Open Source Software (OSS) has changed the way software works. It’s found in almost everything, with almost all new apps and modern systems incorporating some open source components. The vast majority, 78 per cent, of companies run open source software, and two-thirds create software for customers built on open source; but like many things that come free, there are always rules to follow. The problem? Some members of the developer community can also be very casual about copying files, code snippets, images, binaries or entire modules without respecting their open source licences. Even if the developers are strict about reporting licences for their main components, chances are they’re using code that was already casually copied and enhanced. How do we fix this? Fingerprinting. Much like checking a person’s fingerprints at the airport, source code fingerprinting is the process of comparing the source in an application to a database of open source projects to see if there’s code that’s been cut and pasted or otherwise brought into the application.
This remains the only way to reliably discover what third-party content lives in the code. The risk of undetected code is great – both from a licensing and vulnerability standpoint. Developer teams should be asking themselves a few simple questions before using the code, like where it came from and if they have the right to use it.
What are the licensing considerations and potential problems?
There’s been a lot of discussion of “How much is too much?” for cut-and-pasted code over the years, with a tension between the “How else am I supposed to do this?” and the “Source code has copyright and licences associated with it” camps.
It may be clear that a whole page of source code that originally has a copyright and licence at the top should have that information preserved, but what about a few lines or a method that comes from a file that lacks this information? Your best source of guidance around what’s appropriate is your company’s IP lawyer.
If you don’t have one or they don’t not have an opinion on open source licensing policy, there are many outside counsel who specialise in this topic.
A lack of a licence should be a clear warning sign to the developer that they may be causing downstream problems for their project. A little care and resource at this point can save a later headache.
What’s problematic about how developers do this now?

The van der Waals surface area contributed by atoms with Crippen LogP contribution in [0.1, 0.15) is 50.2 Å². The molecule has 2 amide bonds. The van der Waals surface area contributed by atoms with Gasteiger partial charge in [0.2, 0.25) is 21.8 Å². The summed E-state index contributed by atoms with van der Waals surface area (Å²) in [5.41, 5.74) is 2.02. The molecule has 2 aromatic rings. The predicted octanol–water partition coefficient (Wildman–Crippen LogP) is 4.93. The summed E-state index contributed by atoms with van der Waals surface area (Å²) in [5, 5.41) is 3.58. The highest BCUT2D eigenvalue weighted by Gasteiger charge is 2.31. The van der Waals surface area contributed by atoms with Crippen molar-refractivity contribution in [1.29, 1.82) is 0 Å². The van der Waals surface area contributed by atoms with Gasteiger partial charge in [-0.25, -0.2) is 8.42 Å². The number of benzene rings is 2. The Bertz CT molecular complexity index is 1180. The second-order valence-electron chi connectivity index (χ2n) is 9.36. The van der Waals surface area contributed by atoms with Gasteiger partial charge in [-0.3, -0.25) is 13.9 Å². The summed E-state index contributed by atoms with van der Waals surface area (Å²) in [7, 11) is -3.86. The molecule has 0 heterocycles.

It’s common for developers to want to give credit where credit is due. The problem with how this is commonly done is that often the original copyright and licence isn’t brought along with the snippet, and the developer may give credit in a flippant way using language such as “code stolen from xyz” or “shamelessly lifted from the Foo project”. While this language is taken badly by the legal team, it’s often a sign of the developer trying to carve out attribution for this copied code.
It’s important to provide clear guidance on how to properly bring in code snippets for licensing and security review purposes. Preserving or adding the proper copyright and license information is important to remain in compliance. It’s also invaluable for future readers of the source code to understand who wrote what.
What are typical policies around the cutting and pasting of source code?
While all companies have different considerations or use cases, this type of guidance typically involves proper procedures for recording the owner, contact information and licence for the snippet in question.
If this information isn’t readily available, a request to the original author is sometimes made. This request includes a pointer to the code in question, the use case and a request for a specific licence if not already specified. If there is no response, or the license the author selects is contrary to your policy, it’s common to look for a new source for code that solves your problem.
Creating a compliant product can be simple if you follow the right steps. Educating developers and implementing organisation-wide policies will help guarantee a secure product, using open source, that is ready for your customers.
Article by Flexera's director of sales A/NZ, Hugh Darvall.